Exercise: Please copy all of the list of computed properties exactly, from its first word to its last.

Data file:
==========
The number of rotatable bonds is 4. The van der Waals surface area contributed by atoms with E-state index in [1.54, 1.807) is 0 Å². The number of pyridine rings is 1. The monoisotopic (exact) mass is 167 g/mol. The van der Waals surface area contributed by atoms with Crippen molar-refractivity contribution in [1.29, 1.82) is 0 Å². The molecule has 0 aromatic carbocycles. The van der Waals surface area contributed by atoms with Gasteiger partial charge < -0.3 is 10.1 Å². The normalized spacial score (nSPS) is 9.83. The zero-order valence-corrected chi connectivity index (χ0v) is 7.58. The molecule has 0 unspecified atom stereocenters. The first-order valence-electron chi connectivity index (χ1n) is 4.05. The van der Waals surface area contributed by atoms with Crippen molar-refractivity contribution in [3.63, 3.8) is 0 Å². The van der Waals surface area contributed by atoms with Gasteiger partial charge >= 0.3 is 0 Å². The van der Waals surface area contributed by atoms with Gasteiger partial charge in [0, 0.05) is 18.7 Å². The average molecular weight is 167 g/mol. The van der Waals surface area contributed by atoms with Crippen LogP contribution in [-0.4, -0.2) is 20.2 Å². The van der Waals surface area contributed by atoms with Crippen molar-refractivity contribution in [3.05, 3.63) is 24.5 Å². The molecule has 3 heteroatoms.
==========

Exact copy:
The number of rotatable bonds is 4. The van der Waals surface area contributed by atoms with E-state index in [1.54, 1.807) is 0 Å². The number of pyridine rings is 1. The monoisotopic (exact) mass is 167 g/mol. The van der Waals surface area contributed by atoms with Crippen molar-refractivity contribution in [1.29, 1.82) is 0 Å². The molecule has 0 aromatic carbocycles. The van der Waals surface area contributed by atoms with Gasteiger partial charge < -0.3 is 10.1 Å². The normalized spacial score (nSPS) is 9.83. The zero-order valence-corrected chi connectivity index (χ0v) is 7.58. The molecule has 0 unspecified atom stereocenters. The first-order valence-electron chi connectivity index (χ1n) is 4.05. The van der Waals surface area contributed by atoms with Crippen molar-refractivity contribution in [3.63, 3.8) is 0 Å². The van der Waals surface area contributed by atoms with Gasteiger partial charge >= 0.3 is 0 Å². The van der Waals surface area contributed by atoms with Gasteiger partial charge in [0, 0.05) is 18.7 Å². The average molecular weight is 167 g/mol. The van der Waals surface area contributed by atoms with Crippen LogP contribution in [-0.4, -0.2) is 20.2 Å². The van der Waals surface area contributed by atoms with Crippen molar-refractivity contribution in [3.05, 3.63) is 24.5 Å². The molecule has 3 heteroatoms.